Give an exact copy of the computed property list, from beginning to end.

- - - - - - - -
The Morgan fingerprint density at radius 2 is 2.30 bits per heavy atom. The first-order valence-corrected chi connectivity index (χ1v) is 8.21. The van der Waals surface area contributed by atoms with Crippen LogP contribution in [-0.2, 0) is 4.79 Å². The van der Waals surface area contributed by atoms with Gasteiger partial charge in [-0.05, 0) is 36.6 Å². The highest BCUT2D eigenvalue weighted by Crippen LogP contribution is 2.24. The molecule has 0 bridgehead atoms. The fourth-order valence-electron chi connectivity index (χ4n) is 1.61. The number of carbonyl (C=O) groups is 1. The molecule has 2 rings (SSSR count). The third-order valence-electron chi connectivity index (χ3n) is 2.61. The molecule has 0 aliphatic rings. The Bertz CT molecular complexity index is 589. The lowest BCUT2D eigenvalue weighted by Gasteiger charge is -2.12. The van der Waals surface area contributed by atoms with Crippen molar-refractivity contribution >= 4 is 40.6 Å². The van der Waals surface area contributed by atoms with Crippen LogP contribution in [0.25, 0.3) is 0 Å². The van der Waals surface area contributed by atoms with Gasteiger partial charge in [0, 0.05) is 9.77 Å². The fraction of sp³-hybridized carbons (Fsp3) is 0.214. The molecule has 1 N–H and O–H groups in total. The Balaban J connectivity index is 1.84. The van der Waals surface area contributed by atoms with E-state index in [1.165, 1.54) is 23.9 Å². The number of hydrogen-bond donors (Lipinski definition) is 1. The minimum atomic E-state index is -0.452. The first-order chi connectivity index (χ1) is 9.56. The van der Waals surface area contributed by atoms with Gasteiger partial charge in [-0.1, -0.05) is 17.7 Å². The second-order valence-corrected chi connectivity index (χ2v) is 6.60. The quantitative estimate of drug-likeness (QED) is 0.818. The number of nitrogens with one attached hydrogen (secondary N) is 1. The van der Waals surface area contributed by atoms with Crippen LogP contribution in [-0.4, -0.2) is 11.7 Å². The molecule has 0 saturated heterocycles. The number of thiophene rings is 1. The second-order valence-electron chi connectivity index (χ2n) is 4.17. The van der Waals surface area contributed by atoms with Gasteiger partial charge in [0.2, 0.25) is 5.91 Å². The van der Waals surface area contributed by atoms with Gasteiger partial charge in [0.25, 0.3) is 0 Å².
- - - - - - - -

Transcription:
The Morgan fingerprint density at radius 2 is 2.30 bits per heavy atom. The first-order valence-corrected chi connectivity index (χ1v) is 8.21. The van der Waals surface area contributed by atoms with Crippen LogP contribution in [-0.2, 0) is 4.79 Å². The van der Waals surface area contributed by atoms with Gasteiger partial charge in [-0.05, 0) is 36.6 Å². The highest BCUT2D eigenvalue weighted by Crippen LogP contribution is 2.24. The molecule has 0 bridgehead atoms. The fourth-order valence-electron chi connectivity index (χ4n) is 1.61. The number of carbonyl (C=O) groups is 1. The molecule has 2 rings (SSSR count). The third-order valence-electron chi connectivity index (χ3n) is 2.61. The molecule has 0 aliphatic rings. The Bertz CT molecular complexity index is 589. The lowest BCUT2D eigenvalue weighted by Gasteiger charge is -2.12. The van der Waals surface area contributed by atoms with Crippen molar-refractivity contribution >= 4 is 40.6 Å². The van der Waals surface area contributed by atoms with Crippen LogP contribution in [0.25, 0.3) is 0 Å². The van der Waals surface area contributed by atoms with Gasteiger partial charge in [0, 0.05) is 9.77 Å². The fraction of sp³-hybridized carbons (Fsp3) is 0.214. The molecule has 1 N–H and O–H groups in total. The Balaban J connectivity index is 1.84. The van der Waals surface area contributed by atoms with E-state index in [1.165, 1.54) is 23.9 Å². The number of hydrogen-bond donors (Lipinski definition) is 1. The minimum atomic E-state index is -0.452. The first-order chi connectivity index (χ1) is 9.56. The van der Waals surface area contributed by atoms with Gasteiger partial charge in [-0.1, -0.05) is 17.7 Å². The second-order valence-corrected chi connectivity index (χ2v) is 6.60. The quantitative estimate of drug-likeness (QED) is 0.818. The number of nitrogens with one attached hydrogen (secondary N) is 1. The van der Waals surface area contributed by atoms with Crippen LogP contribution in [-0.4, -0.2) is 11.7 Å². The molecule has 0 saturated heterocycles. The number of thiophene rings is 1. The second-order valence-electron chi connectivity index (χ2n) is 4.17. The van der Waals surface area contributed by atoms with Gasteiger partial charge in [0.2, 0.25) is 5.91 Å². The van der Waals surface area contributed by atoms with Gasteiger partial charge in [0.25, 0.3) is 0 Å².